One of the most distinctive plants you will see around the Caribbean is the Traveller’s Tree, which stands in a splay of massive leaves up to fifteen feet long. They point vertically, rolled like a parchment to begin with, but they soon unfurl and gradually point off the vertical, like the hands of a clock, as each new leaf takes the previous one’s place. The most particular characteristic of the traveller’s tree, though, is that the leaves grow in a single plane, giving it the appearance of a huge fan.
Sometimes it is called the Traveller’s Palm, but this is in fact incorrect as it is not a palm at all. The source of the confusion is clear as it grows in a similar way, but it is actually more closely related to the banana. The leaves are distinctly bananery to look at and when the tree fruits it drops a proboscis with an extraordinary fruit like a series of lobster claws (very similar to the lobster claw heliconia). Its botanical name, ravenala madagascariensis, gives a clear indication where it originates, but it is now all over the tropical world.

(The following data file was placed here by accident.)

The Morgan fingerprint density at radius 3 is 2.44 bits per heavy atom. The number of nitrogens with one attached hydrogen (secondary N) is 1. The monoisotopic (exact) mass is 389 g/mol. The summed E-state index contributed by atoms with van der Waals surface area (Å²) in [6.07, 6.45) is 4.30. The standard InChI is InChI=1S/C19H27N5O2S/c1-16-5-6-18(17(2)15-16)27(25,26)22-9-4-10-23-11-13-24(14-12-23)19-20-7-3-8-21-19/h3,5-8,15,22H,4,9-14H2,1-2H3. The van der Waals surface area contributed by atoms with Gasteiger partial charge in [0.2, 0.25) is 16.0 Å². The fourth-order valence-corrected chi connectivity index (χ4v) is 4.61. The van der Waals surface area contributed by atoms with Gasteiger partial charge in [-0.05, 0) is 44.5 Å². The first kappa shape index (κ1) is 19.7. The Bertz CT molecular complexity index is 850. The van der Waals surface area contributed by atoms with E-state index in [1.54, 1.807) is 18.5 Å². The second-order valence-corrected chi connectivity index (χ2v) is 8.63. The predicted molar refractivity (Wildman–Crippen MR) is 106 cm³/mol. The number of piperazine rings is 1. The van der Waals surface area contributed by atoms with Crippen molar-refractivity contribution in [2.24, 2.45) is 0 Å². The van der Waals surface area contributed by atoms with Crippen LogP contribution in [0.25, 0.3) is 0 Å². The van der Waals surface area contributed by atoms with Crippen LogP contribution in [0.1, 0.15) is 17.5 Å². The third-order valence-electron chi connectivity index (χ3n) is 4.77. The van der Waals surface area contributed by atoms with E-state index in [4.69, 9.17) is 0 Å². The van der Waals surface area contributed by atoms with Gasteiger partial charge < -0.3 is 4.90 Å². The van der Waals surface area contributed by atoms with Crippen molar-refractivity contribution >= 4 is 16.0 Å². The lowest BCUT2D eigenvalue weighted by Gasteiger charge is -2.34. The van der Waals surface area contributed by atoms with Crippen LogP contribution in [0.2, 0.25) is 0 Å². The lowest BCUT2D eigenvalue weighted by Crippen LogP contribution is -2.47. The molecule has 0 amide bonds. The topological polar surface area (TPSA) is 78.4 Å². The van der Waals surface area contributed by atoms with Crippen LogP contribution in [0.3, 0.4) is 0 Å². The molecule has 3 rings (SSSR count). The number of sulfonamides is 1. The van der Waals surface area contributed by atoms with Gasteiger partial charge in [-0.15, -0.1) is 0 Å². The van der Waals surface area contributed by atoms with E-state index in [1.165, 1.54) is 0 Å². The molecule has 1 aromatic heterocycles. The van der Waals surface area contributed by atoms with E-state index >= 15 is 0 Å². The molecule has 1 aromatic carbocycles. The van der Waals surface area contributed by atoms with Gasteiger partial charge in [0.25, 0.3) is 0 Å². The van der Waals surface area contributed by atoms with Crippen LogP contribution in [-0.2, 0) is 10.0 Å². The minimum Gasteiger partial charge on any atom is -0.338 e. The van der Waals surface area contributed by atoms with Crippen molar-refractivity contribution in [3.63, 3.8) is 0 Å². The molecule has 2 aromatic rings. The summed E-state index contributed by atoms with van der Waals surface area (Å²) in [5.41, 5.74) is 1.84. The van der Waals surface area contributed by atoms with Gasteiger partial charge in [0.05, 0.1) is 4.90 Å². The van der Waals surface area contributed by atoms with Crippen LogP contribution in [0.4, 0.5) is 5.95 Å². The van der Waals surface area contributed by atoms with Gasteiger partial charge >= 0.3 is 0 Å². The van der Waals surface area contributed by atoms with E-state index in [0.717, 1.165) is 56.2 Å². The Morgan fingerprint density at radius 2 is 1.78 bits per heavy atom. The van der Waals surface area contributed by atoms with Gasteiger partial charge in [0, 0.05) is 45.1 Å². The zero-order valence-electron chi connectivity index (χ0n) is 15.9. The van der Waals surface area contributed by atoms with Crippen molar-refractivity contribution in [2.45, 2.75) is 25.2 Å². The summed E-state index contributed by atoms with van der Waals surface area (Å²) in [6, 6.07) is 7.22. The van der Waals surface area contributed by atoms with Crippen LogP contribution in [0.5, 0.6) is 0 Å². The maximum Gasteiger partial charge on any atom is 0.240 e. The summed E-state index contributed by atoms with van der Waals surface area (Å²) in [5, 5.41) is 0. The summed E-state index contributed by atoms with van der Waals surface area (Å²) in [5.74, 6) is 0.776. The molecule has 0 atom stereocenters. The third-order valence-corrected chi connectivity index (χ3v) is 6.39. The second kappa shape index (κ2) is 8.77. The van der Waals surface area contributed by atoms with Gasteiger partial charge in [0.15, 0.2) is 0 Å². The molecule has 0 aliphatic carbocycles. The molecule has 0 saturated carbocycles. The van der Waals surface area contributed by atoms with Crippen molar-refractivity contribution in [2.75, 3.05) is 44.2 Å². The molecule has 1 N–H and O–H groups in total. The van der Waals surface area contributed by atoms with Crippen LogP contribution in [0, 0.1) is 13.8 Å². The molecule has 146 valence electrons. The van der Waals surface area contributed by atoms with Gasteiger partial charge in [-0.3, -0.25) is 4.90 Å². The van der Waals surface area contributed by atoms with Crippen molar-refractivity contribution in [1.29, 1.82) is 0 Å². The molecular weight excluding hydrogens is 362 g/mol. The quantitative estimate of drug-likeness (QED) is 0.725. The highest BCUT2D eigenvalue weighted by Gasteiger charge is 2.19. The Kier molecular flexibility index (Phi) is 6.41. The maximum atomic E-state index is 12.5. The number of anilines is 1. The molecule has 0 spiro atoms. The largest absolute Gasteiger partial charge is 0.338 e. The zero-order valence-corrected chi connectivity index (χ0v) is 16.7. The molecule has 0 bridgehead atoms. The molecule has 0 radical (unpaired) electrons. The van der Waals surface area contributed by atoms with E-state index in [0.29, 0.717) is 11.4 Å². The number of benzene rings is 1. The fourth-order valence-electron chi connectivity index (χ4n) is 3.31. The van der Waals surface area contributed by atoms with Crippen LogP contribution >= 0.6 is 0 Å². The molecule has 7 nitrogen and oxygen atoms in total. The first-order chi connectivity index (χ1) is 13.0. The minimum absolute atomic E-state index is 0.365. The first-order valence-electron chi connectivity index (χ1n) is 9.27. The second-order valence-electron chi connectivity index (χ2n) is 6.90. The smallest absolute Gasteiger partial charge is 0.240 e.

So, why the name? It has often been said that the fan stands aligned east–west, thereby helping travellers to know their direction. This, it turns out, is not true, as they grow aligned in other directions as well. However, they are useful to travellers as they are a reliable source of water. At the base of the fan, between the stems of the leaves, is a sort of cup in which water collects as it runs down the stem. Stick a straw in there, or more likely drill a small hole, and you can find water.
For more information about Caribbean plants and flowers, see the Definitive Guide to Caribbean Gardens and Flowers.
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